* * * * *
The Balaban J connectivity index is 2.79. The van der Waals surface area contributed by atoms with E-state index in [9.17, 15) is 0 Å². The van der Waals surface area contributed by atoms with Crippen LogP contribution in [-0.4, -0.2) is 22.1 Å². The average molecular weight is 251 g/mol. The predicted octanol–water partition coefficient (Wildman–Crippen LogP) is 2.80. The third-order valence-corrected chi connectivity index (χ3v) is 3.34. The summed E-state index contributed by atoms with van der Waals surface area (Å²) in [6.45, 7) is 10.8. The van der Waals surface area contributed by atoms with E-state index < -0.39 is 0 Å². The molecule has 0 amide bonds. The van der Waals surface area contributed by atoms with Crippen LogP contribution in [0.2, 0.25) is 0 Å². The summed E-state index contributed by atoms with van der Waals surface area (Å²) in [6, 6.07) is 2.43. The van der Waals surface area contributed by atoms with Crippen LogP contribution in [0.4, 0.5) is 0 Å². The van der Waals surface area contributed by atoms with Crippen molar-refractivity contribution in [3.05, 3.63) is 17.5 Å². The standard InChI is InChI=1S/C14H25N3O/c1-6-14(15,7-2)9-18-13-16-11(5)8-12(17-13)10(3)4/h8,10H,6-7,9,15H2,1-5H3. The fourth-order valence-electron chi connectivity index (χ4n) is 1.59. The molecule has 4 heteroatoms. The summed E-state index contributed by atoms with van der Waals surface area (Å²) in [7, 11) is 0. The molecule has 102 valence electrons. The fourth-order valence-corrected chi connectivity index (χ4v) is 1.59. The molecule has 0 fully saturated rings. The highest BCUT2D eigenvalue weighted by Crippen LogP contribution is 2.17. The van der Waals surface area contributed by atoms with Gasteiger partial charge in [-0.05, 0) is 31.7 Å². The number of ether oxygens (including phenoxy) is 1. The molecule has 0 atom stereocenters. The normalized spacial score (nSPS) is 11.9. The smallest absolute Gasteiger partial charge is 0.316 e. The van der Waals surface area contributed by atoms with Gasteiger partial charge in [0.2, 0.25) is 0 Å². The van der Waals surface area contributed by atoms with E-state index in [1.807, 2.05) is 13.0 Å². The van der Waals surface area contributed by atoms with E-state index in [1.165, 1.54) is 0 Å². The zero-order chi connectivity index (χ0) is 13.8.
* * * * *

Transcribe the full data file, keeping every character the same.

The Balaban J connectivity index is 2.79. The van der Waals surface area contributed by atoms with E-state index in [9.17, 15) is 0 Å². The van der Waals surface area contributed by atoms with Crippen LogP contribution in [-0.4, -0.2) is 22.1 Å². The average molecular weight is 251 g/mol. The predicted octanol–water partition coefficient (Wildman–Crippen LogP) is 2.80. The third-order valence-corrected chi connectivity index (χ3v) is 3.34. The summed E-state index contributed by atoms with van der Waals surface area (Å²) in [6.45, 7) is 10.8. The van der Waals surface area contributed by atoms with E-state index < -0.39 is 0 Å². The molecule has 0 amide bonds. The van der Waals surface area contributed by atoms with Crippen LogP contribution in [0.2, 0.25) is 0 Å². The summed E-state index contributed by atoms with van der Waals surface area (Å²) in [6, 6.07) is 2.43. The van der Waals surface area contributed by atoms with Crippen LogP contribution in [0.4, 0.5) is 0 Å². The van der Waals surface area contributed by atoms with Crippen molar-refractivity contribution in [3.05, 3.63) is 17.5 Å². The standard InChI is InChI=1S/C14H25N3O/c1-6-14(15,7-2)9-18-13-16-11(5)8-12(17-13)10(3)4/h8,10H,6-7,9,15H2,1-5H3. The fourth-order valence-electron chi connectivity index (χ4n) is 1.59. The molecule has 4 heteroatoms. The summed E-state index contributed by atoms with van der Waals surface area (Å²) in [7, 11) is 0. The molecule has 102 valence electrons. The fourth-order valence-corrected chi connectivity index (χ4v) is 1.59. The molecule has 0 fully saturated rings. The highest BCUT2D eigenvalue weighted by Crippen LogP contribution is 2.17. The van der Waals surface area contributed by atoms with Gasteiger partial charge in [-0.05, 0) is 31.7 Å². The number of ether oxygens (including phenoxy) is 1. The molecule has 0 atom stereocenters. The normalized spacial score (nSPS) is 11.9. The smallest absolute Gasteiger partial charge is 0.316 e. The van der Waals surface area contributed by atoms with Gasteiger partial charge in [0.2, 0.25) is 0 Å². The van der Waals surface area contributed by atoms with E-state index in [1.807, 2.05) is 13.0 Å². The van der Waals surface area contributed by atoms with E-state index in [1.165, 1.54) is 0 Å². The zero-order chi connectivity index (χ0) is 13.8.